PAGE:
- Average response time: This is a standard metric for any kind of call-based customer service role. It measures the time elapsed between the customer making the call and the team member responding.
- Number of calls and tickets: Call volume is essential to track because you need to be able to schedule more staff to work during busy periods. You can’t do that if you don’t know when those are.
- First response time. This metric will show you how fast your support team is at reacting to customer requests.
- First call resolution: Customers prefer not to have to call twice (or even more!) to get an issue resolved. A high percentage here is a good sign.
- Top performers: Rewarding your top performers spurs them on. This information is also useful for identifying anyone who is struggling and might need a little more support.
- SLA breaches. See who of your agents and how often fail to meet the SLA agreement.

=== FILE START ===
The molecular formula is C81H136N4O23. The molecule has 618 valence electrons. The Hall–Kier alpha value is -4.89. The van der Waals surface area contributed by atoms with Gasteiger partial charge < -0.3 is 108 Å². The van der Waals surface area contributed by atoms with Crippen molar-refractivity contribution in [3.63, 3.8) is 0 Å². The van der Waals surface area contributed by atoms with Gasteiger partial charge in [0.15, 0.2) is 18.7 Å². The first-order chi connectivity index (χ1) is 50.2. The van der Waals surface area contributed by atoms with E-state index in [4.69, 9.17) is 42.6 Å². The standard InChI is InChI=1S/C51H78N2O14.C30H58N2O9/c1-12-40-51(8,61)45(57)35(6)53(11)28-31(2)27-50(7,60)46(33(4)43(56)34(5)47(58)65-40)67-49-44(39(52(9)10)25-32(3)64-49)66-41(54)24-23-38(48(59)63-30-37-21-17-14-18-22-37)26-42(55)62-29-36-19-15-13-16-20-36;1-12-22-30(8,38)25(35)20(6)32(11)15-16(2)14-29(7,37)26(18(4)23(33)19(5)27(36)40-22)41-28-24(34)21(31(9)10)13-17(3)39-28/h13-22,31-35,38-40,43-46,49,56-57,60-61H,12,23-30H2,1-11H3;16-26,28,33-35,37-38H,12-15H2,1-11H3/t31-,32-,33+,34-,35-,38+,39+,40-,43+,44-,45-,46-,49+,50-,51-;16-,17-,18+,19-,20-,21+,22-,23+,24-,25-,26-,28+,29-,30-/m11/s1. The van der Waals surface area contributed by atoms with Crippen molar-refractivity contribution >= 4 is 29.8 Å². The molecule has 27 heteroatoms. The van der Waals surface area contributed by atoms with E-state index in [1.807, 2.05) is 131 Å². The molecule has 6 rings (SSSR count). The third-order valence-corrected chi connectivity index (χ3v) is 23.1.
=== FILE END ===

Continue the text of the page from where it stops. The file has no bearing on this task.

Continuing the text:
2. Customer Satisfaction Report
Getting a solid understanding of how your customers perceive the service you’re giving them is crucial. Without a clear idea of how satisfied your customers are, you won’t know where you should be focusing your efforts to improve. A customer satisfaction report will yield these tried and tested CSAT metrics.
- Net Promoter Score: This is calculated from how many more people give a high score than a low score when asked the question “Would you recommend our service to friends or family?”.
- Customer retention rate: It’s vital to track this over time so you can move fast to solve any issue driving customers away.
- Customer effort score: What’s it like trying to get through to your team and have an issue resolved? The customer effort score measures how much work your customers have to put in to get what they need.
3. Customer Retention Report
Sometimes you might want to delve deeper into the customer retention issue. If that’s the case, you can use a customer retention report to examine the finer details. At a glance you’ll be able to see:
- Churn rate: This is the percentage of customers who leave during a specified time period. Churn rates tend to vary by industry (e.g. people tend to change their clothes suppliers more readily than their bank). So you should be benchmarking this against your own standards over time and your direct competitors’.